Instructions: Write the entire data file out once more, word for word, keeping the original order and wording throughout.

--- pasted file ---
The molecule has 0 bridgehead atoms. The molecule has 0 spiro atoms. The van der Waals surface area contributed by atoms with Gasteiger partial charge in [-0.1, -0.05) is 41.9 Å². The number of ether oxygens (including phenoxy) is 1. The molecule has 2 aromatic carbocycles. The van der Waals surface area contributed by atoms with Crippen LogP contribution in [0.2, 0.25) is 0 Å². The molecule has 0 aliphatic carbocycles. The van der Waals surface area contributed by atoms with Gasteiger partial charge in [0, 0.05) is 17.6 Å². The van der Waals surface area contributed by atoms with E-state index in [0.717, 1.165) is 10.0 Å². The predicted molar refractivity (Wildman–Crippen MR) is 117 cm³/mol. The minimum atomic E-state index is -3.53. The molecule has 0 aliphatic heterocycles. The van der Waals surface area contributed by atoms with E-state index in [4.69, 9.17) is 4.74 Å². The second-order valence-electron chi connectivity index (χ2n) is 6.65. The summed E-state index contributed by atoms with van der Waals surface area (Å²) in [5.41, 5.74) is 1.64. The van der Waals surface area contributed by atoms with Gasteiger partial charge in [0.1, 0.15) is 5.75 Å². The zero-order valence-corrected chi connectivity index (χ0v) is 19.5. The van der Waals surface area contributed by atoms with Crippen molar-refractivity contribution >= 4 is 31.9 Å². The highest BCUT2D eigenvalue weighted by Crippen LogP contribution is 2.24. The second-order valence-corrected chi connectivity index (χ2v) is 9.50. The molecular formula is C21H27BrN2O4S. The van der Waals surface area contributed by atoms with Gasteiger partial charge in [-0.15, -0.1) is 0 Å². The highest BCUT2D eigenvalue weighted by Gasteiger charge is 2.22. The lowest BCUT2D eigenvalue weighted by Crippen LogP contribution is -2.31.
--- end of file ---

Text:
The molecule has 0 bridgehead atoms. The molecule has 0 spiro atoms. The van der Waals surface area contributed by atoms with Gasteiger partial charge in [-0.1, -0.05) is 41.9 Å². The number of ether oxygens (including phenoxy) is 1. The molecule has 2 aromatic carbocycles. The van der Waals surface area contributed by atoms with Crippen LogP contribution in [0.2, 0.25) is 0 Å². The molecule has 0 aliphatic carbocycles. The van der Waals surface area contributed by atoms with Gasteiger partial charge in [0, 0.05) is 17.6 Å². The van der Waals surface area contributed by atoms with E-state index in [0.717, 1.165) is 10.0 Å². The predicted molar refractivity (Wildman–Crippen MR) is 117 cm³/mol. The minimum atomic E-state index is -3.53. The molecule has 0 aliphatic heterocycles. The van der Waals surface area contributed by atoms with E-state index in [4.69, 9.17) is 4.74 Å². The second-order valence-electron chi connectivity index (χ2n) is 6.65. The summed E-state index contributed by atoms with van der Waals surface area (Å²) in [5.41, 5.74) is 1.64. The van der Waals surface area contributed by atoms with Gasteiger partial charge in [0.1, 0.15) is 5.75 Å². The zero-order valence-corrected chi connectivity index (χ0v) is 19.5. The van der Waals surface area contributed by atoms with Crippen molar-refractivity contribution >= 4 is 31.9 Å². The highest BCUT2D eigenvalue weighted by Crippen LogP contribution is 2.24. The second-order valence-corrected chi connectivity index (χ2v) is 9.50. The molecular formula is C21H27BrN2O4S. The van der Waals surface area contributed by atoms with Gasteiger partial charge in [-0.15, -0.1) is 0 Å². The highest BCUT2D eigenvalue weighted by Gasteiger charge is 2.22. The lowest BCUT2D eigenvalue weighted by Crippen LogP contribution is -2.31.